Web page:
Is this the world you want?
You’re making it, every day you’re alive
—Switchfoot, “The World You Want”
These past few days have been heavy heavy heavy on my heart. I can’t stop thinking about Charlottesville. I can’t stop reading about it or listening about it on the news. I ache, and America aches.
I want to remember and let my sadness/frustration about this moment in time be known. The thickness of such things absolutely seeps into me. There is a heart in me that yearns to step off of this safe and privileged ground on which I’ve always lived and go touch and dwell in the suffering of those greatly and deeply affected by real racism, real prejudice, real fear.
I had a much needed conversation on the phone with my mom last night. Her gentle, quiet wisdom gave me a renewed sense of hope and direction toward meaning as I sat on the concrete beside my aunt’s pool, watching the Southern California pink sky turn to navy blue and reflect off the tiny ripples of water. I told her about my sadness and disgust and my deep desire to do something, but unsure exactly what to do that would mean anything. She reminded me that I can’t change the world. But, I can love one person today. I can go out of my way to start an uncomfortable conversation with someone or let someone know they are needed and significant. I can call out and recognize the subtle forms of racism I see on a daily basis, whether that’s pointing out a slur or listening to another’s viewpoint with understanding and sympathy. As I sat there on the phone under the now-dark sky, I realized again what my calling is and has always been: to love, wholly and vulnerably. I don’t need to change the world, and I can’t all by myself. But I can open myself honestly and freely. I can listen to others without needing to interject or always give advice. I can write about it if I must. Action is this: beginning the hard task of loving and placing others before ourselves. This is difficult work that many of us are too afraid to do because it takes courage. Courage and vulnerability. That is how we will reject and eradicate these hate groups. I refuse to hate the haters. I will not become one of them. Hatred will never heal our nation’s wounds.
Listen to the movements of your heart and the moments when you are sad, uncomfortable, frustrated, or exhausted. This is the voice of your inner self, the Holy Spirit, urging you to do something. If you feel these things, remaining silent is not an option. Silence is acceptance. Let your voice be heard. Let your actions sing and speak of a love that is greater than yourself, the same love that makes your heart twist in sadness for America, for the souls who lost their lives due to burning, soulless hatred, for the forgotten who sadly only feel accepted within terror groups like the KKK and ISIS. We are hurting and wounded and lonely. Turn this righteous anger into a desire for justice, for hope, for new beginnings. Anger at the violence, anger at the President and his stinging words, anger at the division— turn this anger to good, and use it to act in peace and hope for sustainable change. It is not enough to be disgusted and then turn off the news and move on. Speak out, act with love, and begin to recognize those small moments of everyday life when we could love more and root out the hatred that continues to rot our communities without us doing anything.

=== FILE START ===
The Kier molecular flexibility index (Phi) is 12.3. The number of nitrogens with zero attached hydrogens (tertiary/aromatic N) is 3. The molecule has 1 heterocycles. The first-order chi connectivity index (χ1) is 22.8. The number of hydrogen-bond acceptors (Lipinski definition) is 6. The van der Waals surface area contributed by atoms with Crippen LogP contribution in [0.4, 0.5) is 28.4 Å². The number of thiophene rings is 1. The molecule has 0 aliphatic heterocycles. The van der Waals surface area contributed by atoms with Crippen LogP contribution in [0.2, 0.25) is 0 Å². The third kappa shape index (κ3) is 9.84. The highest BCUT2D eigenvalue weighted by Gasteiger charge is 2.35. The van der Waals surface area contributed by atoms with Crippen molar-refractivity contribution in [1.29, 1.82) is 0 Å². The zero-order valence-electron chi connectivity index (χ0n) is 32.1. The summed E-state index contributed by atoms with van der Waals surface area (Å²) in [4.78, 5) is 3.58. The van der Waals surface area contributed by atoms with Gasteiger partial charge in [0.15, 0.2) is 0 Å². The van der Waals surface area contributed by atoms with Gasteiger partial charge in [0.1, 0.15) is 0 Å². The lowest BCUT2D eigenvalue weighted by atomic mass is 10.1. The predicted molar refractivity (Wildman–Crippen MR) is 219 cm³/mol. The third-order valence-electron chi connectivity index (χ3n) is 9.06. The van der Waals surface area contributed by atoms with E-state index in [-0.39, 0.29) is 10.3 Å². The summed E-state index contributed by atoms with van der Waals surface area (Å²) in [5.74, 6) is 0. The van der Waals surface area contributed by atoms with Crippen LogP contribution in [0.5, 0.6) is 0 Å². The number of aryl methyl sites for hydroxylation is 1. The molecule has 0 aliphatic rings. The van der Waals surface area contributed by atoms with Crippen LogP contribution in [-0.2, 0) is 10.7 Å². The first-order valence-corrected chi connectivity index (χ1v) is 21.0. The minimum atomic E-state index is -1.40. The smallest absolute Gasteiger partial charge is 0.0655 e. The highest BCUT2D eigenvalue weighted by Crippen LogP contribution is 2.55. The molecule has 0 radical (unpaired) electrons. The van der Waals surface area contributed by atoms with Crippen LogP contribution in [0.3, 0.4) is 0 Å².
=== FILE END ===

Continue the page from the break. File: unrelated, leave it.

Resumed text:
“What’s important is that when we wake up to an injustice, we must immediately act. Take a concrete step right away, no matter how small. Not to respond to injustice immediately is to risk paralyzing ourselves. Action is a freeing thing. Find your passion, find the injustice that offends your moral sensibilities to the core, and then take action right away. Martin Luther King said it best: “The arc of the moral universe is long, but it bends toward justice.” —Sister Helen Prejean (on her Twitter feed)
Staying silent during moments of crisis is an another irritation to the already festering wound. Turning away in times of need and crisis is easy, but it strips us of our humanness when we ignore others’ cry for help and our own ability to love.
“Am I regularly and actually letting this loathing spill over into action against all the structural, systemic, and more subtle societal examples of this [racism]? Am I actively doing anything to address the inequities, oppressive systems, and/or extreme gentrification in my own city? And the sooner we accept it the sooner we’ll move on to the *actual* work, which can be deeply discouraging and difficult. Anyway, I do loathe what’s happening in Charlottesville. It makes me sick. And may God forgive me if I let that be that. I invite you to take a moment and recognize that you and I are part of the bending of the moral arc of the universe towards justice. Yes, condemn the bigotry you see on display in Cville. Then, as Jesus says, go and sin in this department no more, as best as you are able.” —Audrey Assad
And in the words of Fr. James Martin, Jesus is asking us to act. To stand up against poisonous ideologies and hatred.
“Prayer is an active process and must lead to action. What is Jesus asking you to do in this struggle for justice? Christians (and all people) must reject hatred in every form and actively work to dismantle racism in our society and culture. With all this talk about “sides,” here’s what I know: Jesus is on the side of justice, love, and peace. Jesus rejects racism and bigotry.”
There is no cross, big or small in our life, which the Lord does not share with us. —Pope Francis